• 68% – Reduce immigration to slow down population growth
  • 18% – Keep immigration the same and allow population to double this century
  • 4% – Increase immigration to more than double the population
  • 10% – Not sure

The trends are clear and devastating.

One can hope that our clear eyed intellects will allow us to depart from the standard stereotype political classifications of liberal and conservative, thus skipping mindless knee jerk reactions and put patriotic immigration reform, not another unenforced amnesty such as in 1986 as a major first priority in solving so many looming American problems.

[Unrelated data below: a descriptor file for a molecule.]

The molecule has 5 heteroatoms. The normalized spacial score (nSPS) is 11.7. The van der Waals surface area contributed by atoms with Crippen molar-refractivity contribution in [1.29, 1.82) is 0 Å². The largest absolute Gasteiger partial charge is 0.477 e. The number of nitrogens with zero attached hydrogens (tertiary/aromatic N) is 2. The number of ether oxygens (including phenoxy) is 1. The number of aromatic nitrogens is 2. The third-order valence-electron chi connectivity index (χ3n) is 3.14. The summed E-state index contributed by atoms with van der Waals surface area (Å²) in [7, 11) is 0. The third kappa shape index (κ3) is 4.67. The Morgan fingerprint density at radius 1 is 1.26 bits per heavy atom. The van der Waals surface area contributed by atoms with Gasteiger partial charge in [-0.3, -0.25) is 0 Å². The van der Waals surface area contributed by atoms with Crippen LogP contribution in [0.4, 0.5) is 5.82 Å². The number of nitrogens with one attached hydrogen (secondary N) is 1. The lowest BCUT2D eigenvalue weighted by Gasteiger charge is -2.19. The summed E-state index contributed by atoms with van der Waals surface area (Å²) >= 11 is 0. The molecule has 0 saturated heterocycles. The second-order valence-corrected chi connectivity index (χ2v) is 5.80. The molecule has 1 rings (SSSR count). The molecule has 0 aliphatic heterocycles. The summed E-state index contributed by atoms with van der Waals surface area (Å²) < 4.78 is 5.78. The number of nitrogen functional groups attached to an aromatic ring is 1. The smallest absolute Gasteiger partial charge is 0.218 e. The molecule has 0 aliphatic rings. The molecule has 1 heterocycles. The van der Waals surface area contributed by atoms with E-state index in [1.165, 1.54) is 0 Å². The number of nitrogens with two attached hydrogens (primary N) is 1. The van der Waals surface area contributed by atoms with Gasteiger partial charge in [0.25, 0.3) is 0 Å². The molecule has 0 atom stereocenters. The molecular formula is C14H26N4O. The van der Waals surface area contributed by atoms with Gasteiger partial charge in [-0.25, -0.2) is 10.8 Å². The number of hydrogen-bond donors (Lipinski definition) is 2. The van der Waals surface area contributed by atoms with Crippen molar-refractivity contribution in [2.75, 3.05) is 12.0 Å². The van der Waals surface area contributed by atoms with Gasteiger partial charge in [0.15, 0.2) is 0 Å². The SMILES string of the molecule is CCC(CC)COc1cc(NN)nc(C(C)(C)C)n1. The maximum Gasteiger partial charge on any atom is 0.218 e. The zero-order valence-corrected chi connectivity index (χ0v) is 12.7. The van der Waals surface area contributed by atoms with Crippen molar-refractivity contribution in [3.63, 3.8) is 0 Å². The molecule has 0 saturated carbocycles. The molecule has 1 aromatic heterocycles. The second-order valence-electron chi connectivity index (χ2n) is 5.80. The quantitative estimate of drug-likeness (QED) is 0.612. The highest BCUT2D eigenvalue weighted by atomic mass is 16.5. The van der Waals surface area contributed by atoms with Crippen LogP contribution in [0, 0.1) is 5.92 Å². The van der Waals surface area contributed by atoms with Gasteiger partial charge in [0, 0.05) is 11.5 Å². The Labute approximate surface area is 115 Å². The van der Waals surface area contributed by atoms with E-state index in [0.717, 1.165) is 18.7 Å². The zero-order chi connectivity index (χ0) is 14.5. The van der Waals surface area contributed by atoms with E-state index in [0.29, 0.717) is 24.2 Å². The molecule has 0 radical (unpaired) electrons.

Former US Navy officer, banker and venture capitalist, Donald A. Collins, a free lance writer living in Washington, DC., has spent over 40 years working for women’s reproductive health as a board member and/or officer of numerous family planning organizations including Planned Parenthood Federation of America, Guttmacher Institute, Family Health International and Ipas. Yale under graduate, NYU MBA. He is the author of From the Dissident Left: A Collection of Essays 2004-2013.